Tutoring can be challenging, particularly for those without extensive teaching experience. Online tutoring poses it’s own problems, when you are separated by distance from the student. But there are tutoring techniques that are proven to work, and have been been recommended by academics who have studied best practice in online tutoring.
We think that this research is fascinating, and have dedicated this blog post to looking in detail in what represents the 5 areas of best practice, and provide some suggestions to you to improve your effectiveness as an online tutor. Our thanks go to Cherie Mazer who researched this area in her recent paper ‘Best Practices in Online Tutoring’.
So what does the research have to say?
The first step should be to understand what a student is and isn’t capable of. This is done in two key ways:
- The best tutors performed a quick test of the syllabus or module curriculum to understand where the student needed help and what they were more comfortable with. This allows you to prioritise different subjects over others whilst still making a plan that allows you to cover other areas.
- In understanding what a student is capable of, tutors also looked at the different areas of course material to understand what it is they are dealing with – is the course aimed at theoretical concepts or do they contextualise the questions more?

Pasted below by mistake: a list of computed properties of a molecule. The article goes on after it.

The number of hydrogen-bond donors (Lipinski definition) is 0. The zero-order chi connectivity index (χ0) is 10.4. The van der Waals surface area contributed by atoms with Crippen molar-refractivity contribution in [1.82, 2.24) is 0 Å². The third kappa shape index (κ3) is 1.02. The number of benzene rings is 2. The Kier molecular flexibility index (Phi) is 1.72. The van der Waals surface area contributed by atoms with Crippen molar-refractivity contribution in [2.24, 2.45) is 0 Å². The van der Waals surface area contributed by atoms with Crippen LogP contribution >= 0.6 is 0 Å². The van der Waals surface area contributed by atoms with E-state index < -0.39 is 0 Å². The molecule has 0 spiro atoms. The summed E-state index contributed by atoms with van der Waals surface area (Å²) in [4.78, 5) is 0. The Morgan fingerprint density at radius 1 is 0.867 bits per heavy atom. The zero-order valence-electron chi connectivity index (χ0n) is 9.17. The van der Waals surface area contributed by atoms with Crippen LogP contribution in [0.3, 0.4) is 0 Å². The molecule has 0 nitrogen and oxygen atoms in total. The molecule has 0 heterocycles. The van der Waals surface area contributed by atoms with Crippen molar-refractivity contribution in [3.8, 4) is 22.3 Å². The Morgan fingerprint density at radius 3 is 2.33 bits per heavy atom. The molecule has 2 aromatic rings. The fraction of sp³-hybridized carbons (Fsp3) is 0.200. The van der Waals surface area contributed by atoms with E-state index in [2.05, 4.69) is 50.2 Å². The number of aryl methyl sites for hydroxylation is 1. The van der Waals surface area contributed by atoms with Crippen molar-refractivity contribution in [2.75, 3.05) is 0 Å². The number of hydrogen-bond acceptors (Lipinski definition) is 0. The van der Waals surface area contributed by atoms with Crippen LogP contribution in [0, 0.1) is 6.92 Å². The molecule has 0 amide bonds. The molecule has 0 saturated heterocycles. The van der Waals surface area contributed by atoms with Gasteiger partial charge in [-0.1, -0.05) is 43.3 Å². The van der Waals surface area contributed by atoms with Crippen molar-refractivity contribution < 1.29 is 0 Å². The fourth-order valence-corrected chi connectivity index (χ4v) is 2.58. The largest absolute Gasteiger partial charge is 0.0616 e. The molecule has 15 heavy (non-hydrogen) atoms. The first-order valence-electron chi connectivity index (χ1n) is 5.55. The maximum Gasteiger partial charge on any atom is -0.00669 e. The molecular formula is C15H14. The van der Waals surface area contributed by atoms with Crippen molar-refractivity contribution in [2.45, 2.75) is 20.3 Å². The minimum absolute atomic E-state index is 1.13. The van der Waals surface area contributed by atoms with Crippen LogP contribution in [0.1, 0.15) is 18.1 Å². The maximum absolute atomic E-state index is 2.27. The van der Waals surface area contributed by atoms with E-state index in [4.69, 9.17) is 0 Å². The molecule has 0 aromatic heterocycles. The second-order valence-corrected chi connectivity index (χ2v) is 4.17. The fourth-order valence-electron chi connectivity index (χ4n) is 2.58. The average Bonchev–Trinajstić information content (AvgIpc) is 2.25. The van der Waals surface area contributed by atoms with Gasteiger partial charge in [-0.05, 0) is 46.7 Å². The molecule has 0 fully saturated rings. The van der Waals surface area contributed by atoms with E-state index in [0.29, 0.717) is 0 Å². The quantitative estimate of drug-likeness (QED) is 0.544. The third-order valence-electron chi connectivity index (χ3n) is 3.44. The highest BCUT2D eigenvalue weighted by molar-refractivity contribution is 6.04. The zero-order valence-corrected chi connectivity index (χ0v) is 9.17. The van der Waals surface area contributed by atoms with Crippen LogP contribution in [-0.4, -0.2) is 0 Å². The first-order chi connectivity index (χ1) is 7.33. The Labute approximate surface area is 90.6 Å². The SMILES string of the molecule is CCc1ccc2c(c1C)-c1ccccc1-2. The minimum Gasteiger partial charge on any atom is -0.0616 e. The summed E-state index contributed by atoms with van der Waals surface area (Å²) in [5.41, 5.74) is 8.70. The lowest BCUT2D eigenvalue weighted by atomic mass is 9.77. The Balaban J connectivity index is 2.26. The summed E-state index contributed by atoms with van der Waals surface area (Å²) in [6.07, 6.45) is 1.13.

Suggestion: Ask some basic questions that focus on the core of each topic. For example, if you’re looking at mathematics, consider asking which simple equations they remember and understand where the gaps lie. Maybe they’ve forgotten a few of their equations relating to laws of motion, for example. In turn, this will give you a better idea of the course material involved.
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2. Active learning through guided inquiry, guided coaching or scaffolding
Guiding or coaching a student through a learning process is seen as the ‘gold standard’ of effective tutoring. Whilst some students will go to a teacher merely searching for the answer to their question – the best tutors will take the time to explain things to them whilst allowing the student to come to their own conclusions about what the answer is.
Through use of prompts and leading questions, it is possible to help a student form steps and processes in their head which can improve their learning of a particular subject. Not only does it help revise their prior knowledge, but it also helps them understand the new steps they should take.
Suggestion: When a student comes to you with a particular question, make them recall the steps they would take to get to a certain point, such as where they got stuck. Understand their thought process and how they got to that stage before attempting to push them a little further with these leading questions. This will in turn help you to understand where they are struggling and then correct them. Give another example to them to make sure they fully understand what they need to go in order to succeed.
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3. Work at the correct level
As we’ve already mentioned, the best tutors understand where their student’s problem lie. This allows you to tailor your tutoring to their needs. Through the use of different questions of varying difficulty, you can better help a student – you can work at the appropriate level.